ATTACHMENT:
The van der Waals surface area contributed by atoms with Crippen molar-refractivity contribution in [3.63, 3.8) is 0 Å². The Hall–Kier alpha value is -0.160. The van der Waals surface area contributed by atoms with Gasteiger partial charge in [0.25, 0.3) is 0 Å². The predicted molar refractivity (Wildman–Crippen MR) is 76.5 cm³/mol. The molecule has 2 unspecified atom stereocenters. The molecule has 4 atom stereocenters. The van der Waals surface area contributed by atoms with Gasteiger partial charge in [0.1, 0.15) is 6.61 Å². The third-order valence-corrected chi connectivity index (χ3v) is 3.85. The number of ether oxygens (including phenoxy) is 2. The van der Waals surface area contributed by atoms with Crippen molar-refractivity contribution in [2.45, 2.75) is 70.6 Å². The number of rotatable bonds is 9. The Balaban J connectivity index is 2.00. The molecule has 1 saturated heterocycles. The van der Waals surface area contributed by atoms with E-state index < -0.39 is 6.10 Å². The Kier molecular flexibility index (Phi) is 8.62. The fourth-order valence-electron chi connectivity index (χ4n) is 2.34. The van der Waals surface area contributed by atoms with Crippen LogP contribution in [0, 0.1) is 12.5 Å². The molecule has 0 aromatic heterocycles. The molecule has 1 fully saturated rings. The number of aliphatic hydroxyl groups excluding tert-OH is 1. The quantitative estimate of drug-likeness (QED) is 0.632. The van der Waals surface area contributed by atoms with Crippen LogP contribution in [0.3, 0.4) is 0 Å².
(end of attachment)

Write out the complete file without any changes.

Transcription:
The van der Waals surface area contributed by atoms with Crippen molar-refractivity contribution in [3.63, 3.8) is 0 Å². The Hall–Kier alpha value is -0.160. The van der Waals surface area contributed by atoms with Gasteiger partial charge in [0.25, 0.3) is 0 Å². The predicted molar refractivity (Wildman–Crippen MR) is 76.5 cm³/mol. The molecule has 2 unspecified atom stereocenters. The molecule has 4 atom stereocenters. The van der Waals surface area contributed by atoms with Gasteiger partial charge in [0.1, 0.15) is 6.61 Å². The third-order valence-corrected chi connectivity index (χ3v) is 3.85. The number of ether oxygens (including phenoxy) is 2. The van der Waals surface area contributed by atoms with Crippen molar-refractivity contribution in [2.45, 2.75) is 70.6 Å². The number of rotatable bonds is 9. The Balaban J connectivity index is 2.00. The molecule has 1 saturated heterocycles. The van der Waals surface area contributed by atoms with E-state index < -0.39 is 6.10 Å². The Kier molecular flexibility index (Phi) is 8.62. The fourth-order valence-electron chi connectivity index (χ4n) is 2.34. The van der Waals surface area contributed by atoms with Crippen LogP contribution in [0, 0.1) is 12.5 Å². The molecule has 0 aromatic heterocycles. The molecule has 1 fully saturated rings. The number of aliphatic hydroxyl groups excluding tert-OH is 1. The quantitative estimate of drug-likeness (QED) is 0.632. The van der Waals surface area contributed by atoms with Crippen LogP contribution in [0.3, 0.4) is 0 Å².